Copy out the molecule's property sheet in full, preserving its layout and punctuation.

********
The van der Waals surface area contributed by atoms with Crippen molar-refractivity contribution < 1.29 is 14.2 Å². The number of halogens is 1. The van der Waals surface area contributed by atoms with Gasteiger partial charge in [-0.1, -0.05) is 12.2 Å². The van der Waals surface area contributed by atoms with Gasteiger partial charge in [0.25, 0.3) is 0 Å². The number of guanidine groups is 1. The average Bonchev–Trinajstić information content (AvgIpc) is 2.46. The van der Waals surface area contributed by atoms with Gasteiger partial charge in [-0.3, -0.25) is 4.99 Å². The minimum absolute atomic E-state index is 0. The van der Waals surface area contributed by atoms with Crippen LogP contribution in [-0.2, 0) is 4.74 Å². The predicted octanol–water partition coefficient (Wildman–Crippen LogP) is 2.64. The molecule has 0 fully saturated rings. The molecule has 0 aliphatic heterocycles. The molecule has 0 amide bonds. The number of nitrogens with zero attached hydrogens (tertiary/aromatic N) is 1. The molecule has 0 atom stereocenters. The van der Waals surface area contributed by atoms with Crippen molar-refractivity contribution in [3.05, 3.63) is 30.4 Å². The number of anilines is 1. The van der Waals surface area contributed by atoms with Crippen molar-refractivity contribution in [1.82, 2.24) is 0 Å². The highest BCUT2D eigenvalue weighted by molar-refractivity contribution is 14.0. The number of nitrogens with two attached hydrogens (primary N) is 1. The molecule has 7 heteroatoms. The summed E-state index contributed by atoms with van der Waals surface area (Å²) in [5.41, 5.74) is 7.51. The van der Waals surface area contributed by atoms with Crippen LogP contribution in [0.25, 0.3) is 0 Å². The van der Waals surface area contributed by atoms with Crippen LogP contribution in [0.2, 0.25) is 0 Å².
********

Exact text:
The van der Waals surface area contributed by atoms with Crippen molar-refractivity contribution < 1.29 is 14.2 Å². The number of halogens is 1. The van der Waals surface area contributed by atoms with Gasteiger partial charge in [-0.1, -0.05) is 12.2 Å². The van der Waals surface area contributed by atoms with Gasteiger partial charge in [0.25, 0.3) is 0 Å². The number of guanidine groups is 1. The average Bonchev–Trinajstić information content (AvgIpc) is 2.46. The van der Waals surface area contributed by atoms with Gasteiger partial charge in [-0.3, -0.25) is 4.99 Å². The minimum absolute atomic E-state index is 0. The van der Waals surface area contributed by atoms with Crippen LogP contribution in [-0.2, 0) is 4.74 Å². The predicted octanol–water partition coefficient (Wildman–Crippen LogP) is 2.64. The molecule has 0 fully saturated rings. The molecule has 0 aliphatic heterocycles. The molecule has 0 amide bonds. The number of nitrogens with zero attached hydrogens (tertiary/aromatic N) is 1. The molecule has 0 atom stereocenters. The van der Waals surface area contributed by atoms with Crippen molar-refractivity contribution in [3.05, 3.63) is 30.4 Å². The number of anilines is 1. The van der Waals surface area contributed by atoms with Crippen molar-refractivity contribution in [1.82, 2.24) is 0 Å². The highest BCUT2D eigenvalue weighted by molar-refractivity contribution is 14.0. The number of nitrogens with two attached hydrogens (primary N) is 1. The molecule has 7 heteroatoms. The summed E-state index contributed by atoms with van der Waals surface area (Å²) in [5.41, 5.74) is 7.51. The van der Waals surface area contributed by atoms with Crippen LogP contribution in [0.25, 0.3) is 0 Å². The van der Waals surface area contributed by atoms with Crippen LogP contribution in [0.2, 0.25) is 0 Å².